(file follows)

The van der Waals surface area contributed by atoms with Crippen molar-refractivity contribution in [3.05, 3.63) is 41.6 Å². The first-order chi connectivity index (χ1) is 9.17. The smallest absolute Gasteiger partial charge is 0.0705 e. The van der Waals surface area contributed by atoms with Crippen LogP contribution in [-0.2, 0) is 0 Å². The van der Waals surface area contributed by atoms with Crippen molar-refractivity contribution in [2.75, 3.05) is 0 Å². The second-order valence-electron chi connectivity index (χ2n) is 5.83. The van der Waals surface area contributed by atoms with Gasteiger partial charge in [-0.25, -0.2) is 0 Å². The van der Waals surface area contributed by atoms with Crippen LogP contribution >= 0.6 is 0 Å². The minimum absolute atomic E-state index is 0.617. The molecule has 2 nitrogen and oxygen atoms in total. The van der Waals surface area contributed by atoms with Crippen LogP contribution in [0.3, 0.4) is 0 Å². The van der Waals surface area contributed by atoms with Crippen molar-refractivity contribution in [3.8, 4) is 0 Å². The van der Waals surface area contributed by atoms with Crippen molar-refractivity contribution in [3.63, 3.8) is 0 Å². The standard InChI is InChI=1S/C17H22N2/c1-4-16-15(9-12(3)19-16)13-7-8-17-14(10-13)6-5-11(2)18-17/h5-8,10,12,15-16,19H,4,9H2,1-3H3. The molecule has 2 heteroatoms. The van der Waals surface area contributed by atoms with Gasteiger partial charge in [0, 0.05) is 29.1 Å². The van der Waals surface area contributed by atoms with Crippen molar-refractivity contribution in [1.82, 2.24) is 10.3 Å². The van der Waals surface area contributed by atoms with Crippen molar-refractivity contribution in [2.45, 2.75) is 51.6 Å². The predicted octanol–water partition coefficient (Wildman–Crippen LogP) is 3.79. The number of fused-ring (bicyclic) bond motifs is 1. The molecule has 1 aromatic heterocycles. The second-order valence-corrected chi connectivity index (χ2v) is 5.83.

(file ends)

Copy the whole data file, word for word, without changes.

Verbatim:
The van der Waals surface area contributed by atoms with Crippen molar-refractivity contribution in [3.05, 3.63) is 41.6 Å². The first-order chi connectivity index (χ1) is 9.17. The smallest absolute Gasteiger partial charge is 0.0705 e. The van der Waals surface area contributed by atoms with Crippen LogP contribution in [-0.2, 0) is 0 Å². The van der Waals surface area contributed by atoms with Crippen molar-refractivity contribution in [2.75, 3.05) is 0 Å². The second-order valence-electron chi connectivity index (χ2n) is 5.83. The van der Waals surface area contributed by atoms with Gasteiger partial charge in [-0.25, -0.2) is 0 Å². The van der Waals surface area contributed by atoms with Crippen LogP contribution >= 0.6 is 0 Å². The minimum absolute atomic E-state index is 0.617. The molecule has 2 nitrogen and oxygen atoms in total. The van der Waals surface area contributed by atoms with Crippen LogP contribution in [0.3, 0.4) is 0 Å². The van der Waals surface area contributed by atoms with Crippen molar-refractivity contribution in [3.8, 4) is 0 Å². The van der Waals surface area contributed by atoms with Crippen molar-refractivity contribution in [3.63, 3.8) is 0 Å². The standard InChI is InChI=1S/C17H22N2/c1-4-16-15(9-12(3)19-16)13-7-8-17-14(10-13)6-5-11(2)18-17/h5-8,10,12,15-16,19H,4,9H2,1-3H3. The molecule has 2 heteroatoms. The van der Waals surface area contributed by atoms with Gasteiger partial charge in [0, 0.05) is 29.1 Å². The van der Waals surface area contributed by atoms with Crippen molar-refractivity contribution in [1.82, 2.24) is 10.3 Å². The van der Waals surface area contributed by atoms with Crippen molar-refractivity contribution in [2.45, 2.75) is 51.6 Å². The predicted octanol–water partition coefficient (Wildman–Crippen LogP) is 3.79. The number of fused-ring (bicyclic) bond motifs is 1. The molecule has 1 aromatic heterocycles. The second-order valence-corrected chi connectivity index (χ2v) is 5.83.